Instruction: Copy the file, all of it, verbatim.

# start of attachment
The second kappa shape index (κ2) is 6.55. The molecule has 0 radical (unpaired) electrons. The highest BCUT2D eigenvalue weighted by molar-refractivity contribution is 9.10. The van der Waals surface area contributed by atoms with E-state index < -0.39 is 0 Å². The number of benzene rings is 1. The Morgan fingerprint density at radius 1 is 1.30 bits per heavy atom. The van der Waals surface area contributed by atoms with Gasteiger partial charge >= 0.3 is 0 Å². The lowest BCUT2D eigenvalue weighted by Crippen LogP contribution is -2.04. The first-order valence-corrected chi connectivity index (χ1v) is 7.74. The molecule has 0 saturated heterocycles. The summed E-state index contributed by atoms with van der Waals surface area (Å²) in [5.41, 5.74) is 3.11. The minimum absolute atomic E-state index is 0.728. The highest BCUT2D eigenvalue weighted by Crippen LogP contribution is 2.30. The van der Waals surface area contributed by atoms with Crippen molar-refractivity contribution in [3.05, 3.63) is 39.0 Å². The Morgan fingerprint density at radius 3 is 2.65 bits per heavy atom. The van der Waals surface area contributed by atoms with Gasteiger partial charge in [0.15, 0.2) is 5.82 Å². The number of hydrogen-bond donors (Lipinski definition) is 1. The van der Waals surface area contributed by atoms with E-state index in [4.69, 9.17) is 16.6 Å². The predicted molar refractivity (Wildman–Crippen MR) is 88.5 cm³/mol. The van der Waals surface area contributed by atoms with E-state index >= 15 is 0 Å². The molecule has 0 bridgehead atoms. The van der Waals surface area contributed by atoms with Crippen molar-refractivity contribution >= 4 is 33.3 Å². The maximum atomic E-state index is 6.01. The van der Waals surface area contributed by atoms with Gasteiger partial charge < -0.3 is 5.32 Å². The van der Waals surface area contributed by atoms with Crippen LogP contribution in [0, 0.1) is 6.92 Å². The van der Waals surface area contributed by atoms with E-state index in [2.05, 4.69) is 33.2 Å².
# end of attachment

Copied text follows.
The second kappa shape index (κ2) is 6.55. The molecule has 0 radical (unpaired) electrons. The highest BCUT2D eigenvalue weighted by molar-refractivity contribution is 9.10. The van der Waals surface area contributed by atoms with E-state index < -0.39 is 0 Å². The number of benzene rings is 1. The Morgan fingerprint density at radius 1 is 1.30 bits per heavy atom. The van der Waals surface area contributed by atoms with Gasteiger partial charge >= 0.3 is 0 Å². The lowest BCUT2D eigenvalue weighted by Crippen LogP contribution is -2.04. The first-order valence-corrected chi connectivity index (χ1v) is 7.74. The molecule has 0 saturated heterocycles. The summed E-state index contributed by atoms with van der Waals surface area (Å²) in [5.41, 5.74) is 3.11. The minimum absolute atomic E-state index is 0.728. The highest BCUT2D eigenvalue weighted by Crippen LogP contribution is 2.30. The van der Waals surface area contributed by atoms with Crippen molar-refractivity contribution in [3.05, 3.63) is 39.0 Å². The Morgan fingerprint density at radius 3 is 2.65 bits per heavy atom. The van der Waals surface area contributed by atoms with Gasteiger partial charge in [0.15, 0.2) is 5.82 Å². The number of hydrogen-bond donors (Lipinski definition) is 1. The van der Waals surface area contributed by atoms with E-state index in [4.69, 9.17) is 16.6 Å². The predicted molar refractivity (Wildman–Crippen MR) is 88.5 cm³/mol. The van der Waals surface area contributed by atoms with E-state index >= 15 is 0 Å². The molecule has 0 bridgehead atoms. The van der Waals surface area contributed by atoms with Crippen molar-refractivity contribution >= 4 is 33.3 Å². The maximum atomic E-state index is 6.01. The van der Waals surface area contributed by atoms with Gasteiger partial charge < -0.3 is 5.32 Å². The van der Waals surface area contributed by atoms with Crippen LogP contribution in [0, 0.1) is 6.92 Å². The van der Waals surface area contributed by atoms with E-state index in [2.05, 4.69) is 33.2 Å².